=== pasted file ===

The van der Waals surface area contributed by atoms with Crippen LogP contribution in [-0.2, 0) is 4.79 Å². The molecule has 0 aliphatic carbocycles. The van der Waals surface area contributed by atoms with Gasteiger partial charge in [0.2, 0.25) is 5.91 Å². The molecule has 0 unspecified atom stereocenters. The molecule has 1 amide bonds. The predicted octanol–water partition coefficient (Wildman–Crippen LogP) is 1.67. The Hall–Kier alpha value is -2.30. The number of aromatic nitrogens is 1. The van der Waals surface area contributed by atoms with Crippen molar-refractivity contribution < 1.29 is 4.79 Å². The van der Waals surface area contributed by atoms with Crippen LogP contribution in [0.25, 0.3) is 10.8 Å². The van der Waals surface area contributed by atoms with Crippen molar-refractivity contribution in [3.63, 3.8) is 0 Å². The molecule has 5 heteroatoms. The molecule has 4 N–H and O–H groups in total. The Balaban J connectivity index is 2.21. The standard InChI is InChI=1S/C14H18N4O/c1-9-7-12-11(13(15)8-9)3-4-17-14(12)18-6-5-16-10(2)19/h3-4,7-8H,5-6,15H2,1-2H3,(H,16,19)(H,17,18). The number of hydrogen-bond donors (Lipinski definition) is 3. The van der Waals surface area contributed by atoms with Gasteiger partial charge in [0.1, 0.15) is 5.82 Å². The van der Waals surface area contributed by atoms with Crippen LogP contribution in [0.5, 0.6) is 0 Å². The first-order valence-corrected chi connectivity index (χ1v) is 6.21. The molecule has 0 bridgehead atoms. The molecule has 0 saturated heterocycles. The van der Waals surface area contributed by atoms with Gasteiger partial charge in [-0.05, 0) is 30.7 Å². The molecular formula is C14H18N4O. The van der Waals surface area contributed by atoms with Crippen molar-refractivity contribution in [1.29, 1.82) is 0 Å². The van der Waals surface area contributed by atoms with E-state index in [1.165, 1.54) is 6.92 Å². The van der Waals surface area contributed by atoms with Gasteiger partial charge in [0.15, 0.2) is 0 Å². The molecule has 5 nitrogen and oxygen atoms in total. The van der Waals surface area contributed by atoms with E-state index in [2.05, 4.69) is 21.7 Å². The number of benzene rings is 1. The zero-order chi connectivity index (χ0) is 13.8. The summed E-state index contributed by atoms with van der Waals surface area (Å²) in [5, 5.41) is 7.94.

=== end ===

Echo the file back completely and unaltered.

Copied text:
The van der Waals surface area contributed by atoms with Crippen LogP contribution in [-0.2, 0) is 4.79 Å². The molecule has 0 aliphatic carbocycles. The van der Waals surface area contributed by atoms with Gasteiger partial charge in [0.2, 0.25) is 5.91 Å². The molecule has 0 unspecified atom stereocenters. The molecule has 1 amide bonds. The predicted octanol–water partition coefficient (Wildman–Crippen LogP) is 1.67. The Hall–Kier alpha value is -2.30. The number of aromatic nitrogens is 1. The van der Waals surface area contributed by atoms with Crippen molar-refractivity contribution < 1.29 is 4.79 Å². The van der Waals surface area contributed by atoms with Crippen LogP contribution in [0.25, 0.3) is 10.8 Å². The van der Waals surface area contributed by atoms with Crippen molar-refractivity contribution in [3.63, 3.8) is 0 Å². The molecule has 5 heteroatoms. The molecule has 4 N–H and O–H groups in total. The Balaban J connectivity index is 2.21. The standard InChI is InChI=1S/C14H18N4O/c1-9-7-12-11(13(15)8-9)3-4-17-14(12)18-6-5-16-10(2)19/h3-4,7-8H,5-6,15H2,1-2H3,(H,16,19)(H,17,18). The number of hydrogen-bond donors (Lipinski definition) is 3. The van der Waals surface area contributed by atoms with Gasteiger partial charge in [0.1, 0.15) is 5.82 Å². The van der Waals surface area contributed by atoms with Crippen LogP contribution in [0.5, 0.6) is 0 Å². The first-order valence-corrected chi connectivity index (χ1v) is 6.21. The molecule has 0 bridgehead atoms. The molecule has 0 saturated heterocycles. The van der Waals surface area contributed by atoms with Gasteiger partial charge in [-0.05, 0) is 30.7 Å². The molecular formula is C14H18N4O. The van der Waals surface area contributed by atoms with Crippen molar-refractivity contribution in [1.29, 1.82) is 0 Å². The van der Waals surface area contributed by atoms with E-state index in [1.165, 1.54) is 6.92 Å². The van der Waals surface area contributed by atoms with Gasteiger partial charge in [0.15, 0.2) is 0 Å². The molecule has 5 nitrogen and oxygen atoms in total. The van der Waals surface area contributed by atoms with E-state index in [2.05, 4.69) is 21.7 Å². The number of benzene rings is 1. The zero-order chi connectivity index (χ0) is 13.8. The summed E-state index contributed by atoms with van der Waals surface area (Å²) in [5, 5.41) is 7.94.